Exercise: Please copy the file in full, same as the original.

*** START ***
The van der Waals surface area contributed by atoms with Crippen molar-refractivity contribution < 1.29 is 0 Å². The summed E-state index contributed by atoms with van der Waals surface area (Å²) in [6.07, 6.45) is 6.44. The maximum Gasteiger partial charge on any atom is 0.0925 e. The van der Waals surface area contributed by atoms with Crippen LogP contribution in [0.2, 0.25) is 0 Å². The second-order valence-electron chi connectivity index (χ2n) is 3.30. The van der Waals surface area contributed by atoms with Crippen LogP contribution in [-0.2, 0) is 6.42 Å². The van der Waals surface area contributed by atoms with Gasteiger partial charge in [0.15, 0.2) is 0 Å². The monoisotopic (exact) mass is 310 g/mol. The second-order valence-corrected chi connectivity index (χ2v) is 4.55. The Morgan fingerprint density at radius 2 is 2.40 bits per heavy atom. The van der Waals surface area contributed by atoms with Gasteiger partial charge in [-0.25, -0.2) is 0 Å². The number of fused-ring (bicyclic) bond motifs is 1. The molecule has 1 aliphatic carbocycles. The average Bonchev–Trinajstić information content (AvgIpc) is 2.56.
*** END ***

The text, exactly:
The van der Waals surface area contributed by atoms with Crippen molar-refractivity contribution < 1.29 is 0 Å². The summed E-state index contributed by atoms with van der Waals surface area (Å²) in [6.07, 6.45) is 6.44. The maximum Gasteiger partial charge on any atom is 0.0925 e. The van der Waals surface area contributed by atoms with Crippen LogP contribution in [0.2, 0.25) is 0 Å². The second-order valence-electron chi connectivity index (χ2n) is 3.30. The van der Waals surface area contributed by atoms with Crippen LogP contribution in [-0.2, 0) is 6.42 Å². The van der Waals surface area contributed by atoms with Gasteiger partial charge in [0.15, 0.2) is 0 Å². The monoisotopic (exact) mass is 310 g/mol. The second-order valence-corrected chi connectivity index (χ2v) is 4.55. The Morgan fingerprint density at radius 2 is 2.40 bits per heavy atom. The van der Waals surface area contributed by atoms with Gasteiger partial charge in [-0.25, -0.2) is 0 Å². The number of fused-ring (bicyclic) bond motifs is 1. The molecule has 1 aliphatic carbocycles. The average Bonchev–Trinajstić information content (AvgIpc) is 2.56.